This manual is the main reference source used by the technical staff and personnel of the Department of Pathology and Laboratory Medicine at the University of Rochester Medical Center, Rochester, New York. The staining methods included in the manual are those which we have found to be reliable, and consistent. The format of these staining methods is patterned after the Manual of Histologic Staining Methods of the Armed Forces Institute of Pathology, third Edition, 1968, The McGraw-Hill Book Company, Blakiston Division, New York, Edited by Lee G. Luna.
In this revised edition several of the staining procedures have been modified in order to improve the staining results and/or simplify the methods. Many of the methods were developed in our Special Stains Laboratory and have been published in various journals including The Journal of Histotechnology, Stain Technology, Biotechnic and Histochemistry, Laboratory Medicine and Theory and Practice of Histological Techniques. Research and development of new staining procedures and the improvement of existing ones has and will continue to be one of our objectives.
Several methods included in this manual utilized microwave irradiation. The use of microwave irradiation greatly reduces the time required to perform the methods without compromising the quality of the staining results. In fact in some of the methods, the staining results are improved by the use of microwave irradiation. Some investigators (Boon and Kok in Microwave Cookbook of Pathology) recommend the use of expensive microwave ovens to heat solutions more uniformly. We have used low-priced microwave ovens manufactured by General Electric and Litton with good staining results. Numerous other makes are available which will, with the proper adjustments in times and power settings, give equally good results.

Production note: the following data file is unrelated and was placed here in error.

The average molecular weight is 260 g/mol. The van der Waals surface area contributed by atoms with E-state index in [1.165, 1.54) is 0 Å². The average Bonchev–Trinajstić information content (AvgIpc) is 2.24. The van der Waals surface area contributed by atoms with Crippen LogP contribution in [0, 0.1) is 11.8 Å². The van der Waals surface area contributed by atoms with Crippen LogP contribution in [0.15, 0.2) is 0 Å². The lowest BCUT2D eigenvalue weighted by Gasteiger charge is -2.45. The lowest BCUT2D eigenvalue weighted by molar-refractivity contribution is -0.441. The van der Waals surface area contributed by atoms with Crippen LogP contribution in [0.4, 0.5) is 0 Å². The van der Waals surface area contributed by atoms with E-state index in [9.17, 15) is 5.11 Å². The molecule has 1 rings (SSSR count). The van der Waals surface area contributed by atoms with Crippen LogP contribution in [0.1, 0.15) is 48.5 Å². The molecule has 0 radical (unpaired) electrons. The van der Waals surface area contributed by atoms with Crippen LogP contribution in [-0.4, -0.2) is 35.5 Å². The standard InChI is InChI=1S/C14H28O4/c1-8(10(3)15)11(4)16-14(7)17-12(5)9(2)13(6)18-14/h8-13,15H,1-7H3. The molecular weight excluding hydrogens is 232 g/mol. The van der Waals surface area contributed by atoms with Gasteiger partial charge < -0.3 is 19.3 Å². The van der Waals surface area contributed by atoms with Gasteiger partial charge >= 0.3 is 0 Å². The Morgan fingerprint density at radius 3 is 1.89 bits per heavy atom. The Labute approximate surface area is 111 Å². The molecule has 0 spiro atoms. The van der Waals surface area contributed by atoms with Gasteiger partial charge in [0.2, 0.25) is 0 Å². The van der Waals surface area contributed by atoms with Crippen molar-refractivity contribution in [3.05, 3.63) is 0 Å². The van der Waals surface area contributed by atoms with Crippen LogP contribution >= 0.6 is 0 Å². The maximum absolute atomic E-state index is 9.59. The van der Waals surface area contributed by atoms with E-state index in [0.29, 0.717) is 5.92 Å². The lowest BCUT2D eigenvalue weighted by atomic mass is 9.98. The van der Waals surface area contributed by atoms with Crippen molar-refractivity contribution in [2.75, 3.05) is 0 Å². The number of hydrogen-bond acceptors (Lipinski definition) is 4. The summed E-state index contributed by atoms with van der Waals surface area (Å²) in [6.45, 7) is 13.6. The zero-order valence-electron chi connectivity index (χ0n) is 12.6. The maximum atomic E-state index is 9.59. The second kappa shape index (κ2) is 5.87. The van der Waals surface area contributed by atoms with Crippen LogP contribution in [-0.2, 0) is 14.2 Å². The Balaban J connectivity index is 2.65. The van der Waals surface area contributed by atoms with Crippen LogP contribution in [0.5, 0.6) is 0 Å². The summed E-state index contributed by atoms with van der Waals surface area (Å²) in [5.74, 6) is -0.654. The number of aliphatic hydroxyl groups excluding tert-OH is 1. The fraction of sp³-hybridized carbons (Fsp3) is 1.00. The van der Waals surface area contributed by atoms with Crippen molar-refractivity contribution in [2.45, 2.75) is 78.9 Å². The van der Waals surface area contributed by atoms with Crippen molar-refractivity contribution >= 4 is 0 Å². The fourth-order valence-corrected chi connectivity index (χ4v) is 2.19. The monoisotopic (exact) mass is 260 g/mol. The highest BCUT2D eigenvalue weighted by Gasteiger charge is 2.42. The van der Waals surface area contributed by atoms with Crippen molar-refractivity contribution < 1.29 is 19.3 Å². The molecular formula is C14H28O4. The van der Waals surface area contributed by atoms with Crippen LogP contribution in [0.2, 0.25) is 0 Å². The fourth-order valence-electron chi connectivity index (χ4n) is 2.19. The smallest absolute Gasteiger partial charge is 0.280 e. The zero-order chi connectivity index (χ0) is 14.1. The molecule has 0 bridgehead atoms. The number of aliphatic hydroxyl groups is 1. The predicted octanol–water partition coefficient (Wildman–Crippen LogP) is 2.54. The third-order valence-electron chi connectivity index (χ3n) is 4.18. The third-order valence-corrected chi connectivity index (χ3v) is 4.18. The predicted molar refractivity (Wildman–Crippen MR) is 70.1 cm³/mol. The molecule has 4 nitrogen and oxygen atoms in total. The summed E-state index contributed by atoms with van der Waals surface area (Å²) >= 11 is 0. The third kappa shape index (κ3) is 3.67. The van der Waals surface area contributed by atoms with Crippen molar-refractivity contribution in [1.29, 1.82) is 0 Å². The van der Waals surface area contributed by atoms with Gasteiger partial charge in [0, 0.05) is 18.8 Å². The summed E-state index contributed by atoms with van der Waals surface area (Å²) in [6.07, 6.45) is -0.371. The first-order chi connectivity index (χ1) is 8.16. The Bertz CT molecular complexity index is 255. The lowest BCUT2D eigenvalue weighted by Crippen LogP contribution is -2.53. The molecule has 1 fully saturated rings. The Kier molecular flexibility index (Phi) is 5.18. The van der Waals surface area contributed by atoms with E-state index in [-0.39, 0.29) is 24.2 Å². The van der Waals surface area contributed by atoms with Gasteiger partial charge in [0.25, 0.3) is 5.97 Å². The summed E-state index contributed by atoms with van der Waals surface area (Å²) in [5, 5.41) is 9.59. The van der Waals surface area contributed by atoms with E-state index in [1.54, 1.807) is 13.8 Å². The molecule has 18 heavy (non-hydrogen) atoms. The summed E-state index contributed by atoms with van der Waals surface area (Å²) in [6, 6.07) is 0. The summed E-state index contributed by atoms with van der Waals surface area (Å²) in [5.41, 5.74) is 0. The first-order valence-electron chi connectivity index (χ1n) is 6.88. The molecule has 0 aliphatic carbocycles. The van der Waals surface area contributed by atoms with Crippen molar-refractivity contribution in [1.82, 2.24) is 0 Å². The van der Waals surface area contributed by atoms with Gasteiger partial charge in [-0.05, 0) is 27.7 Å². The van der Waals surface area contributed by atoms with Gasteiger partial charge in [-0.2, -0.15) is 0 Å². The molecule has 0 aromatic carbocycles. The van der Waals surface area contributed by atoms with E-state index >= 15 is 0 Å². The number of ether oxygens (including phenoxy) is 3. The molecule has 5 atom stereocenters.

Included in this manual is a section on the stability of dye and chemical solutions that are used in most of the staining procedures in this manual. These solutions are listed under the staining methods and in separate lists of dye and chemical solutions. A list of the dyes certified by the Biological Stain Commission and their Color Index numbers is provided. Also, the manual contains methods for removing stains from hands, clothing and glassware. There is also a list for the sources of controls for special stains and a list of where to order chemicals and dyes.
It is my sincere desire that all who use this manual will achieve a greater degree of success in the art of Special Stains.
Charles J. Churukian
Supervisor, Special Stains Laboratory